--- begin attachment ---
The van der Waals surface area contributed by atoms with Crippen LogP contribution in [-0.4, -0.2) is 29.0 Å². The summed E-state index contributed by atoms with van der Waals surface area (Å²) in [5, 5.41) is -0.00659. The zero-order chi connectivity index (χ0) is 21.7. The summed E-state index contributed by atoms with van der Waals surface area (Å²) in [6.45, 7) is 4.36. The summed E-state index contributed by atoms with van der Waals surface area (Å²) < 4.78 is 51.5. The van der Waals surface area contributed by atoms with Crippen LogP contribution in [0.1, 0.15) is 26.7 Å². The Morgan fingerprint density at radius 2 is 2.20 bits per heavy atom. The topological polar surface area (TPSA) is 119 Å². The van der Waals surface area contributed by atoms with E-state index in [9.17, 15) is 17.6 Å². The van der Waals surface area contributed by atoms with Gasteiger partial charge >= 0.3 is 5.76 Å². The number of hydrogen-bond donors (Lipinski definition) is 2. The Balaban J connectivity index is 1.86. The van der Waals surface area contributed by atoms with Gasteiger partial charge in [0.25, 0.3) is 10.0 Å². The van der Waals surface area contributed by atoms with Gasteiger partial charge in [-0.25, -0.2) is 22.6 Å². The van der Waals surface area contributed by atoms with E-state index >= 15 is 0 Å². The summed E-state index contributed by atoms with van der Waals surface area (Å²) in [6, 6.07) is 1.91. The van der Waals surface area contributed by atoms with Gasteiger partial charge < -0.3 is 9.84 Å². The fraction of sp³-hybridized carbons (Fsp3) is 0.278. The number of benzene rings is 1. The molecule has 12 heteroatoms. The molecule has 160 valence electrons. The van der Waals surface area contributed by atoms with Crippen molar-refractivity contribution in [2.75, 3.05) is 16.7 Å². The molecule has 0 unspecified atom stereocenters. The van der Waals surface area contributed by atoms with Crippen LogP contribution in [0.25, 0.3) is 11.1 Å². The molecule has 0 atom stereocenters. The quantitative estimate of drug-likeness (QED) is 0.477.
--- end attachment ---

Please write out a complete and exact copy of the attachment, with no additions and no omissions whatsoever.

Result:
The van der Waals surface area contributed by atoms with Crippen LogP contribution in [-0.4, -0.2) is 29.0 Å². The summed E-state index contributed by atoms with van der Waals surface area (Å²) in [5, 5.41) is -0.00659. The zero-order chi connectivity index (χ0) is 21.7. The summed E-state index contributed by atoms with van der Waals surface area (Å²) in [6.45, 7) is 4.36. The summed E-state index contributed by atoms with van der Waals surface area (Å²) < 4.78 is 51.5. The van der Waals surface area contributed by atoms with Crippen LogP contribution in [0.1, 0.15) is 26.7 Å². The Morgan fingerprint density at radius 2 is 2.20 bits per heavy atom. The topological polar surface area (TPSA) is 119 Å². The van der Waals surface area contributed by atoms with E-state index in [9.17, 15) is 17.6 Å². The van der Waals surface area contributed by atoms with Gasteiger partial charge >= 0.3 is 5.76 Å². The number of hydrogen-bond donors (Lipinski definition) is 2. The Balaban J connectivity index is 1.86. The van der Waals surface area contributed by atoms with Gasteiger partial charge in [0.25, 0.3) is 10.0 Å². The van der Waals surface area contributed by atoms with Gasteiger partial charge in [-0.25, -0.2) is 22.6 Å². The van der Waals surface area contributed by atoms with E-state index >= 15 is 0 Å². The summed E-state index contributed by atoms with van der Waals surface area (Å²) in [6, 6.07) is 1.91. The van der Waals surface area contributed by atoms with Gasteiger partial charge < -0.3 is 9.84 Å². The fraction of sp³-hybridized carbons (Fsp3) is 0.278. The number of benzene rings is 1. The molecule has 12 heteroatoms. The molecule has 160 valence electrons. The van der Waals surface area contributed by atoms with Crippen molar-refractivity contribution in [2.75, 3.05) is 16.7 Å². The molecule has 0 unspecified atom stereocenters. The van der Waals surface area contributed by atoms with Crippen LogP contribution in [0.25, 0.3) is 11.1 Å². The molecule has 0 atom stereocenters. The quantitative estimate of drug-likeness (QED) is 0.477.